first_imgThe worlds of science and art are headed on a collision course, and master forgers are forewarned: Science will catch them red-handed. Notre Dame’s nuclear astrophysicist professors Michael C.F. Wiescher and Philippe Collon are using proton-induced x-ray emission (PIXE) and Accelerator Mass Spectroscopy (AMS) to analyze various artifacts without destroying any parts of the samples. The application of such methods involves dating artwork, determining prior locations of artifacts and identifying pigments through particulate analysis. In so doing, art forgeries are more easily identified and more information about the artifacts is gained, according to Wiescher and Collon’s January article “Accelerated ion beams in art forensics” in the academic magazine Physics Today. This new approach is unique in that it comes from the area of physics. Collon said using AMS is akin to pouring a bottle of wine into Lake Michigan and trying to examine the wine particles, saying the process allows researchers to specifically examine from the backgrounds that interfere in the separations. He said the main focus is to look at a few trace atoms in a large matrix. Collon said he enjoys his focus using the AMS program. “I have a love for astrophysics and nuclear physics,” he said. “I love applying AMS to those areas.” Collon said the accelerators used at Notre Dame are similar to the ones in European art museums, save for the fact that the ones overseas work specifically on art works, forgeries and archeology. He said the majority of research conducted at Notre Dame is related to nuclear astrophysics. Collon added that although the work in the nuclear labs at Notre Dame remains focused on research and experimentation, the professors are now using applied physics in connection to other studies such as art, archeology and anthropology. “It really is a sort of melding of these different areas,” he said. Collon said he and Wiescher are continuously developing these applied physics programs. He said the specific focus on art and archaeology took place more recently in the past four to five years. “This is a program that we’re developing. It’s something that is growing, that is taking on more and more importance,” Collon said. “It’s a sort of parallel to our main activity, which is basic nuclear physics.” Additionally, current undergraduate research focuses on AMS in connection with carbon-14 dating, Collon said. These students are given the opportunity to work with these techniques, most often using the 11 million volt tandem accelerator. Collon said no commercial plans exist for AMS technology. Although the campus science buildings belong to Notre Dame, the National Science Foundation (NSF) pays for the labs. At this time, the NSF would like the lab activity at Notre Dame to continue with its basic research. He said the NSF recognizes the goal of these particular research labs to serve the science community in the widespread study of physics, not just one area alone.last_img read more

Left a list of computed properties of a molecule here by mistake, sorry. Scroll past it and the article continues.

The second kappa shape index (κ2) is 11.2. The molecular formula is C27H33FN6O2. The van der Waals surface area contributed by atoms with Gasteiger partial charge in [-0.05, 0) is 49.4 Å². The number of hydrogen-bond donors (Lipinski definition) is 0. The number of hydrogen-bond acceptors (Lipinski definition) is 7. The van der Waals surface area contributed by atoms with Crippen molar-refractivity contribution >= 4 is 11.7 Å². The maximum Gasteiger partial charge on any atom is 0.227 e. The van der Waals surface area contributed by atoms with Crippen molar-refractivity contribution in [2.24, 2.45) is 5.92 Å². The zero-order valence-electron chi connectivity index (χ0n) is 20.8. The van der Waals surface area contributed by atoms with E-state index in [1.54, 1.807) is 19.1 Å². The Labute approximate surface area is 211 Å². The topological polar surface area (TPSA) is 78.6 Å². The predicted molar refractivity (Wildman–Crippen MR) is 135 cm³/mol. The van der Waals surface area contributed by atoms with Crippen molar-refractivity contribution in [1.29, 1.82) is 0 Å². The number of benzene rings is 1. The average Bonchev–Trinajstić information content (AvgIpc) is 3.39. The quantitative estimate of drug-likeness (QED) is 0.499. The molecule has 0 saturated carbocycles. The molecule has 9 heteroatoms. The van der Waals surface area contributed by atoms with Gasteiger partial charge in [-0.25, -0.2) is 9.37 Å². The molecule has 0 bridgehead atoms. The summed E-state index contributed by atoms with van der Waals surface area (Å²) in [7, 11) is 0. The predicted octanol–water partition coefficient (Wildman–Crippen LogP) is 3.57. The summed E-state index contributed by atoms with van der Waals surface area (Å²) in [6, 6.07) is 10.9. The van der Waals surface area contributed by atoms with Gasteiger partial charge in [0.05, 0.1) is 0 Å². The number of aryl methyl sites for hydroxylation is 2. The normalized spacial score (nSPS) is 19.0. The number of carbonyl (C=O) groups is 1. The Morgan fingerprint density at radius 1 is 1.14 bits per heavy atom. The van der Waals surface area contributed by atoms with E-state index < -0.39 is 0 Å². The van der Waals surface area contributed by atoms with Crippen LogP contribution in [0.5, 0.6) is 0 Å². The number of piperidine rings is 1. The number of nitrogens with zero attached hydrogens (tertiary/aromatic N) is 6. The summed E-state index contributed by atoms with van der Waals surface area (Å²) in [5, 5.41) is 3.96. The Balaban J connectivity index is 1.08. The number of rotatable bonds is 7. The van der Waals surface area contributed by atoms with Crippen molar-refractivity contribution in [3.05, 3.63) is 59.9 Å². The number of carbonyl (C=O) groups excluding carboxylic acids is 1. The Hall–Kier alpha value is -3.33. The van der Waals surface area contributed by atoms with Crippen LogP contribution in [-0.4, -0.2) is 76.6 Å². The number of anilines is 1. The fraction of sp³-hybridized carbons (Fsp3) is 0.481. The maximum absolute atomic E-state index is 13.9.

first_imgNBA star Dwyane Wade on supporting his son’s attendance at Miami #Pride https://t.co/yk4kuCE3nA pic.twitter.com/uRFIUVdUrK— Variety (@Variety) June 18, 2019Wade, whose encouragement of his son is clear and deliberate, was also asked for advice on how parents can support their LGBT kids.“I’m asked a question about my kids a lot from a sports perspective. … I think people expect you to parent each kid the same. They are all different, and I have to get to know them and where they are.”I have to say to most parents, get to know your kids,” Wade said. “Don’t put your wants and needs on them.” Retired NBA star Dwyane Wade has responded to the criticism he received for supporting his son’s participation in the annual Miami Beach Pride march earlier this spring. The 17-year veteran sat down with Variety to explain the importance of supporting 12-year-old Zion in all that he does. Dwyane Wade was surprised that his love for his son resulted in some backlash on social media https://t.co/yk4kuCE3nA pic.twitter.com/KAWEmQjEGZ— Variety (@Variety) June 18, 2019MORE: Sons of LeBron James, Dwyane Wade to be high school teammates“This is my job as a father,” Wade said. “I’m very uneasy about accolades that come from supporting my kids or the negativity that comes from it. I’m doing what every parent should do.”In April, Wade shared photos of his family at the Miami Pride parade while traveling on the road with the Heat. “We support each other with Pride!” Wade wrote on Instagram. Dwayne Wade and Gabby Union supporting young Zion at Miami Pride is so beautiful, I could cry. I can’t imagine having had this type of support as a kid (or even young adult). Amazing example of living in and showing unconditional love 💕 pic.twitter.com/2cT8Ow6kik— Câmi Thomas (@CamiCruzThomas) April 7, 2019Wade was met with vitriol online in response to the support of his son, many of the responses being too inappropriate to reshare. that’s just sad how people condon this behavior— john nobles (@johnnobles24) April 11, 2019MORE: Wade learning simple life, post-NBA”You have the support of your father, you have the support of your family every step of the way,” Wade said in the interview.last_img read more